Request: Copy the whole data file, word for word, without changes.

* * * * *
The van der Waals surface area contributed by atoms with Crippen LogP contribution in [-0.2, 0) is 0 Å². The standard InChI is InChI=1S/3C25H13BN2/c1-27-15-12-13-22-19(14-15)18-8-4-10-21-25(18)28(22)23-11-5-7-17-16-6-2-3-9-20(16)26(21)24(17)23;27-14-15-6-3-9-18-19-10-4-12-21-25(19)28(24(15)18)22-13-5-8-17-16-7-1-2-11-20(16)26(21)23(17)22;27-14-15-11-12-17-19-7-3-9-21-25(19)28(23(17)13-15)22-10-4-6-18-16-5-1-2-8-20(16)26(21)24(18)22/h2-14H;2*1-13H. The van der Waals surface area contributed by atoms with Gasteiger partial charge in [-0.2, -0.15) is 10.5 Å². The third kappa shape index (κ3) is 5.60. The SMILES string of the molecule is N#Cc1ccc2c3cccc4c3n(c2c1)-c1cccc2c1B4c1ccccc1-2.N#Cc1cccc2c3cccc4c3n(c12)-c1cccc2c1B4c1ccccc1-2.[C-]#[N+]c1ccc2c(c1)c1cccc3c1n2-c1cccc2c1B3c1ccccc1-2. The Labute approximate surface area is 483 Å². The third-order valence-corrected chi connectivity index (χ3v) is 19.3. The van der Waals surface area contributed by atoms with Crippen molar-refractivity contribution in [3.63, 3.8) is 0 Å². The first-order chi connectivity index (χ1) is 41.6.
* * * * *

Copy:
The van der Waals surface area contributed by atoms with Crippen LogP contribution in [-0.2, 0) is 0 Å². The standard InChI is InChI=1S/3C25H13BN2/c1-27-15-12-13-22-19(14-15)18-8-4-10-21-25(18)28(22)23-11-5-7-17-16-6-2-3-9-20(16)26(21)24(17)23;27-14-15-6-3-9-18-19-10-4-12-21-25(19)28(24(15)18)22-13-5-8-17-16-7-1-2-11-20(16)26(21)23(17)22;27-14-15-11-12-17-19-7-3-9-21-25(19)28(23(17)13-15)22-10-4-6-18-16-5-1-2-8-20(16)26(21)24(18)22/h2-14H;2*1-13H. The van der Waals surface area contributed by atoms with Gasteiger partial charge in [-0.2, -0.15) is 10.5 Å². The third kappa shape index (κ3) is 5.60. The SMILES string of the molecule is N#Cc1ccc2c3cccc4c3n(c2c1)-c1cccc2c1B4c1ccccc1-2.N#Cc1cccc2c3cccc4c3n(c12)-c1cccc2c1B4c1ccccc1-2.[C-]#[N+]c1ccc2c(c1)c1cccc3c1n2-c1cccc2c1B3c1ccccc1-2. The Labute approximate surface area is 483 Å². The third-order valence-corrected chi connectivity index (χ3v) is 19.3. The van der Waals surface area contributed by atoms with Crippen molar-refractivity contribution in [3.63, 3.8) is 0 Å². The first-order chi connectivity index (χ1) is 41.6.